Sunday, 13 April 2014

Cracoe & Thorpe Fell

GPS Track
Date: 13/04/2014
From: Rylstone

Parking: Layby in Rylstone
Start Point: Rylstone village
Region: Yorkshire Dales

Route length: 10.2 miles (16.4km)
Time taken: 04:00
Average speed: 2.5mph
Ascent: 533m
Descent: 548m

Summits: Burnsall and Thorpe Fell (506m)

Other points of interest: Rylstone Cross, Cracoe War Memorial, Elbolton Hill

Route: Rylstone, Bark Brow, Sun Moor Hill, High Bark, Rylstone Cross, Watt Crag (War Memorial), Peter's Crag, Vartle Crag, Rolling Gate Nook, Burnsall & Thorpe Fell, Hesker Gill, Thorpe, Elbolton Hill, Far Langerton, Thorpe Lane, Cracoe, Chapel Lane. Rylstone

A large expanse of moorland rises up to over 500m a short distance north of the market town of Skipton, an area of sufficient size to contain two large reservoirs; Upper and Lower Barden reservoirs. The land separates Wharfedale and Airedale, two of the principal valleys in this area of Yorkshire.

This area of Moorland, the combination of Cracoe Fell and Burnsall & Thorpe Fell has long been on the list of 'things that I'd like to climb' and the impressive hilltop monuments have been beckoned every time we've passed by, bound for other places. And so it was that Sara and I found ourselves dressed and ready to tackle it on a blustery day early in the spring. The one thing that had drawn me so magnetically to this desolate area are the two immense monuments that are perched overlooking the valley; a large cross and an equally sizeable stone obelisk.

We abandoned the car in the village of Rylstone in a layby at the end of the delightfully named Mucky Lane before making our way swiftly past the old church and out into the fields at the foot of Rylstone Fell. The village of Rylstone is famous for its more active members of the Women's Institute who, in 1998 after cancer claimed one of their husbands life's, decided to pose for a nude calendar to raise money for the unit where he was treated. The calendar was an unrivalled success and the Calendar Girls, as they became known, have gone on to raise over £3 million for Leukaemia & Lymphoma Research.
St. Peter's church on our climb out of the village
The wide track leads towards Rylstone Moor
A stony track leads up the side of Rylstone Moor past the distant remains on Norton Tower, 16th Century hunting lodge, and onwards to High Bark where you meet a large drystone wall. The path makes a sharp turn before it climbs the final few meters up to the Rylstone Cross.
Cracoe Fell under a moody sky
Our first good view of the Rylstone Cross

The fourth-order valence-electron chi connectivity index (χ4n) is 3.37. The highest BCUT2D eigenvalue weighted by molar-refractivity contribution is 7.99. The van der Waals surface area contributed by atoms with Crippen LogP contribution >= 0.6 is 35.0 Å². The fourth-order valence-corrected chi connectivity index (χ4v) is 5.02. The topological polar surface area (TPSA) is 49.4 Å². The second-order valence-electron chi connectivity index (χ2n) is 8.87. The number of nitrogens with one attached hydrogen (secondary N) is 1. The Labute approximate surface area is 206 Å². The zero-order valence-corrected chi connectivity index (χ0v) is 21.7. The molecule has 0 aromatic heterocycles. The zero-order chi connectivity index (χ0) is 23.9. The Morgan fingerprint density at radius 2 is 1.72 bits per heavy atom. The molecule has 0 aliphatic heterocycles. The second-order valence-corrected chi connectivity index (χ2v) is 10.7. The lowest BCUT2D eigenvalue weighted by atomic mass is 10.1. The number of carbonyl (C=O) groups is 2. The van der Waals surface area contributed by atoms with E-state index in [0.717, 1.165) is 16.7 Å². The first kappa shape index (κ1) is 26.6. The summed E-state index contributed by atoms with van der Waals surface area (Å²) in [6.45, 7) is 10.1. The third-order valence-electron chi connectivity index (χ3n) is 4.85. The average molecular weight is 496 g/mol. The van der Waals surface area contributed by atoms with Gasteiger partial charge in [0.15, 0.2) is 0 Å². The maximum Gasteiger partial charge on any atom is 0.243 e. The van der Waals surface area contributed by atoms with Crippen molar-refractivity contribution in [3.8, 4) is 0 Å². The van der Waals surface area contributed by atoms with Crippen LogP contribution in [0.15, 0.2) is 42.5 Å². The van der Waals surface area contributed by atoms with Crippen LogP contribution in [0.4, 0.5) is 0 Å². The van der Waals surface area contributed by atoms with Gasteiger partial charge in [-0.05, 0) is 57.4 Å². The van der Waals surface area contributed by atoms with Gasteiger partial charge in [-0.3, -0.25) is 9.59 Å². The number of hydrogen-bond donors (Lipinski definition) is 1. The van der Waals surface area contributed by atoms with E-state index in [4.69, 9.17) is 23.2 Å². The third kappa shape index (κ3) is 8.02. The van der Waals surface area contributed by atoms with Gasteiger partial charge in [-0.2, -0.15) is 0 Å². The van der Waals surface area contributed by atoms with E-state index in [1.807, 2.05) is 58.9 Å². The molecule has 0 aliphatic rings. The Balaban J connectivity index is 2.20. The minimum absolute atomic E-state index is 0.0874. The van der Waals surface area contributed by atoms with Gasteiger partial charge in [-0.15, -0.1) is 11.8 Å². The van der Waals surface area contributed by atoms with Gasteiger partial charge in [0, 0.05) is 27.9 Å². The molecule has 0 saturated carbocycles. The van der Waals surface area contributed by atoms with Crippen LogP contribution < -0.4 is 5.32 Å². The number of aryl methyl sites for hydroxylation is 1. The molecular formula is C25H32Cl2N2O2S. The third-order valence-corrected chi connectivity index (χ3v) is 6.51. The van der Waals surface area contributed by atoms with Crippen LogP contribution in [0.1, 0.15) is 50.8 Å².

The cross sits on a rock outcrop
The path leads up Sun Moor Hill
The bleak Embsay Moor
The path along High Bark leads directly to the cross
The proud Rylstone Cross
The cross looks large from afar and up close it really is immense. The cross stands on a rocky escarpment of Barden Moor, where it overlooks Rylstone. Originally a large stone cairn stood here that was known as “The Stone Man” but a wooden cross was later erected to commemorate “The Peace of Paris”, a set of treaties which ended the American Revolutionary War. The cross was dated 1885 and bore the carved initials DD and TB to signify the Duke of Devonshire and T. Broughton, who was land agent to the Duke. The cross has been renewed several times since then and the present cross has been in situ since 1995.
The cross with me for scale
A close-up of the cross
The view out over the Yorkshire Dales
Reminiscent of Stanage - the view along the ridge
We spent a good few minutes poking around the cross, all then while being buffeted by the strong breeze. In addition to being impressive in its own right, the cross has a wonderful view across the Yorkshire Dales as well as an exciting view of the nearby war memorial, which was to be our next destination.
Climbing along the ridge
A boundary stone at Potter Gap
The path climbs on, gaining another 100m of elevation as it follows the wall northwards before it reaches the aforementioned memorial - an immense obelisk dedicated to the men of the area who lost their life in the Great War. We arrived just behind a much larger party so, while they milled around the base of the monument, Sara and I sought shelter off the path amongst the stones for a quick lunch stop. This allowed the larger group enough time lose interest and potter onwards leaving us alone to savour both the memorial and the views across Yorkshire.